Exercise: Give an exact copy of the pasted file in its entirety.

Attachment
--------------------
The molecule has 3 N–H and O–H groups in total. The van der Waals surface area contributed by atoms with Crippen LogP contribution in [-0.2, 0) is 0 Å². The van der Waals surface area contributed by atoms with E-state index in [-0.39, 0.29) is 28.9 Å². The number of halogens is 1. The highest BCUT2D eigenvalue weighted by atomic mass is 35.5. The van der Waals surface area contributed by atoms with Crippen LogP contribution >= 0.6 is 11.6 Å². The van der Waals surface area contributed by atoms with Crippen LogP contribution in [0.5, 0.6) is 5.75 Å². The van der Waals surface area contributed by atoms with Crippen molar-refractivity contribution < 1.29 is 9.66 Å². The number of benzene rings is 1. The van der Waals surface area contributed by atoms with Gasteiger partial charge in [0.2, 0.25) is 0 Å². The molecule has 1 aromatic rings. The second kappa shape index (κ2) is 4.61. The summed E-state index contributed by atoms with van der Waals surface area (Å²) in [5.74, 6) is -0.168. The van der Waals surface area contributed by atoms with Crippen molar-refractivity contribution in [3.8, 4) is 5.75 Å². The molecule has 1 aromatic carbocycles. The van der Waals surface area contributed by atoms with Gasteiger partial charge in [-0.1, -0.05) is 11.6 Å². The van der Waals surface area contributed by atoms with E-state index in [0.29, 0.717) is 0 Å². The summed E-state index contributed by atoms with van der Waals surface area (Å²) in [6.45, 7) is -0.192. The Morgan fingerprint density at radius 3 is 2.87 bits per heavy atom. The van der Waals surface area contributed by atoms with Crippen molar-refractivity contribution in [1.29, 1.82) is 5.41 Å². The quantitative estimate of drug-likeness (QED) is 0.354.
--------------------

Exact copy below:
The molecule has 3 N–H and O–H groups in total. The van der Waals surface area contributed by atoms with Crippen LogP contribution in [-0.2, 0) is 0 Å². The van der Waals surface area contributed by atoms with E-state index in [-0.39, 0.29) is 28.9 Å². The number of halogens is 1. The highest BCUT2D eigenvalue weighted by atomic mass is 35.5. The van der Waals surface area contributed by atoms with Crippen LogP contribution >= 0.6 is 11.6 Å². The van der Waals surface area contributed by atoms with Crippen LogP contribution in [0.5, 0.6) is 5.75 Å². The van der Waals surface area contributed by atoms with Crippen molar-refractivity contribution < 1.29 is 9.66 Å². The number of benzene rings is 1. The van der Waals surface area contributed by atoms with Gasteiger partial charge in [0.2, 0.25) is 0 Å². The molecule has 1 aromatic rings. The second kappa shape index (κ2) is 4.61. The summed E-state index contributed by atoms with van der Waals surface area (Å²) in [5.74, 6) is -0.168. The van der Waals surface area contributed by atoms with Crippen molar-refractivity contribution in [3.8, 4) is 5.75 Å². The molecule has 1 aromatic carbocycles. The van der Waals surface area contributed by atoms with Gasteiger partial charge in [-0.1, -0.05) is 11.6 Å². The van der Waals surface area contributed by atoms with E-state index in [0.29, 0.717) is 0 Å². The summed E-state index contributed by atoms with van der Waals surface area (Å²) in [6.45, 7) is -0.192. The Morgan fingerprint density at radius 3 is 2.87 bits per heavy atom. The van der Waals surface area contributed by atoms with Crippen molar-refractivity contribution in [1.29, 1.82) is 5.41 Å². The quantitative estimate of drug-likeness (QED) is 0.354.